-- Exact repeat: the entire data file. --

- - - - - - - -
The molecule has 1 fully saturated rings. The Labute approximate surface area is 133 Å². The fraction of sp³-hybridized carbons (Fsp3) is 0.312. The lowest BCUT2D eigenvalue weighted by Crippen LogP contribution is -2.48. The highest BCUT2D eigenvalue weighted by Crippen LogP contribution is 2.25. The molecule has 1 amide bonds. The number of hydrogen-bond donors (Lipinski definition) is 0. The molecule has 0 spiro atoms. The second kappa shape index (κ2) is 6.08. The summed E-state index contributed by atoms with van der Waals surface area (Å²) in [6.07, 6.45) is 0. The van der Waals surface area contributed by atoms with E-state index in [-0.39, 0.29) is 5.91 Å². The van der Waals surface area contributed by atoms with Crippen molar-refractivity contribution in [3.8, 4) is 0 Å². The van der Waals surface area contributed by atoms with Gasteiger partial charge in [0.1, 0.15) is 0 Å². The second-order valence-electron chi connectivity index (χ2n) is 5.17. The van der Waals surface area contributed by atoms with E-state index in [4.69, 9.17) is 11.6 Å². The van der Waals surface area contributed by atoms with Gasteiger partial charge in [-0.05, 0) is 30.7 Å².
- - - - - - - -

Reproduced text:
The molecule has 1 fully saturated rings. The Labute approximate surface area is 133 Å². The fraction of sp³-hybridized carbons (Fsp3) is 0.312. The lowest BCUT2D eigenvalue weighted by Crippen LogP contribution is -2.48. The highest BCUT2D eigenvalue weighted by Crippen LogP contribution is 2.25. The molecule has 1 amide bonds. The number of hydrogen-bond donors (Lipinski definition) is 0. The molecule has 0 spiro atoms. The second kappa shape index (κ2) is 6.08. The summed E-state index contributed by atoms with van der Waals surface area (Å²) in [6.07, 6.45) is 0. The van der Waals surface area contributed by atoms with E-state index in [-0.39, 0.29) is 5.91 Å². The van der Waals surface area contributed by atoms with Crippen molar-refractivity contribution in [3.8, 4) is 0 Å². The van der Waals surface area contributed by atoms with Gasteiger partial charge in [0.1, 0.15) is 0 Å². The second-order valence-electron chi connectivity index (χ2n) is 5.17. The van der Waals surface area contributed by atoms with E-state index in [4.69, 9.17) is 11.6 Å². The van der Waals surface area contributed by atoms with Gasteiger partial charge in [-0.05, 0) is 30.7 Å².